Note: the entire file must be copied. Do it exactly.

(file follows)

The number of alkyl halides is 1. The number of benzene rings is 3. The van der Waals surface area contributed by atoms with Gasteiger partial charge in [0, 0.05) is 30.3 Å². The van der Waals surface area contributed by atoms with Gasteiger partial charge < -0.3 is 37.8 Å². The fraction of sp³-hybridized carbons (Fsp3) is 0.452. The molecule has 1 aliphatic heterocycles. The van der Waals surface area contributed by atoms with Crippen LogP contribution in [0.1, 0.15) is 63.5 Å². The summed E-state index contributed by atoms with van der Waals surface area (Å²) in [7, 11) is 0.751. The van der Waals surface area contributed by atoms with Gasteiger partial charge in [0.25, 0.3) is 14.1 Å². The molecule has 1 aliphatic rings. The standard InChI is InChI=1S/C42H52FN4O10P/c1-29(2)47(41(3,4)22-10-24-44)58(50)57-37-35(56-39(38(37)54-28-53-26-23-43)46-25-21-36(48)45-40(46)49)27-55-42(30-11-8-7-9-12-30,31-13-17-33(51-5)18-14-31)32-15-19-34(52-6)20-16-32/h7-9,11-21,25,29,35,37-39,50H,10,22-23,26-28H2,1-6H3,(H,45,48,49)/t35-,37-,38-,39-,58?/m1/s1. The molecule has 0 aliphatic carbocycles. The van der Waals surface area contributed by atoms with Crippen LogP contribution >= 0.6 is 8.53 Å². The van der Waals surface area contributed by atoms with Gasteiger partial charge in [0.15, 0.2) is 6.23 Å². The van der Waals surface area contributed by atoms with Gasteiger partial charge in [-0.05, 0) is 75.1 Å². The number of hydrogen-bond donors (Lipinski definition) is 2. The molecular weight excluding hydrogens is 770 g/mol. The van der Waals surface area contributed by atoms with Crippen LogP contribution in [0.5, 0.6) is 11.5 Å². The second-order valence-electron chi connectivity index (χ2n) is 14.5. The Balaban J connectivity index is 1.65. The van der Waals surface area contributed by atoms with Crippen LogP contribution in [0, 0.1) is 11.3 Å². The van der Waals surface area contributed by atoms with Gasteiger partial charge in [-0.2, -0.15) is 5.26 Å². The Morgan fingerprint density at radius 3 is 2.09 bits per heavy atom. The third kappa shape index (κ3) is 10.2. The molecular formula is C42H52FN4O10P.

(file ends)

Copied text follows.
The number of alkyl halides is 1. The number of benzene rings is 3. The van der Waals surface area contributed by atoms with Gasteiger partial charge in [0, 0.05) is 30.3 Å². The van der Waals surface area contributed by atoms with Gasteiger partial charge < -0.3 is 37.8 Å². The fraction of sp³-hybridized carbons (Fsp3) is 0.452. The molecule has 1 aliphatic heterocycles. The van der Waals surface area contributed by atoms with Crippen LogP contribution in [0.1, 0.15) is 63.5 Å². The summed E-state index contributed by atoms with van der Waals surface area (Å²) in [7, 11) is 0.751. The van der Waals surface area contributed by atoms with Gasteiger partial charge in [0.25, 0.3) is 14.1 Å². The molecule has 1 aliphatic rings. The standard InChI is InChI=1S/C42H52FN4O10P/c1-29(2)47(41(3,4)22-10-24-44)58(50)57-37-35(56-39(38(37)54-28-53-26-23-43)46-25-21-36(48)45-40(46)49)27-55-42(30-11-8-7-9-12-30,31-13-17-33(51-5)18-14-31)32-15-19-34(52-6)20-16-32/h7-9,11-21,25,29,35,37-39,50H,10,22-23,26-28H2,1-6H3,(H,45,48,49)/t35-,37-,38-,39-,58?/m1/s1. The molecule has 0 aliphatic carbocycles. The van der Waals surface area contributed by atoms with Crippen LogP contribution >= 0.6 is 8.53 Å². The van der Waals surface area contributed by atoms with Gasteiger partial charge in [0.15, 0.2) is 6.23 Å². The van der Waals surface area contributed by atoms with Gasteiger partial charge in [-0.05, 0) is 75.1 Å². The number of hydrogen-bond donors (Lipinski definition) is 2. The molecular weight excluding hydrogens is 770 g/mol. The van der Waals surface area contributed by atoms with Crippen LogP contribution in [0.5, 0.6) is 11.5 Å². The second-order valence-electron chi connectivity index (χ2n) is 14.5. The Balaban J connectivity index is 1.65. The van der Waals surface area contributed by atoms with Crippen LogP contribution in [0, 0.1) is 11.3 Å². The van der Waals surface area contributed by atoms with Gasteiger partial charge in [-0.2, -0.15) is 5.26 Å². The Morgan fingerprint density at radius 3 is 2.09 bits per heavy atom. The third kappa shape index (κ3) is 10.2. The molecular formula is C42H52FN4O10P.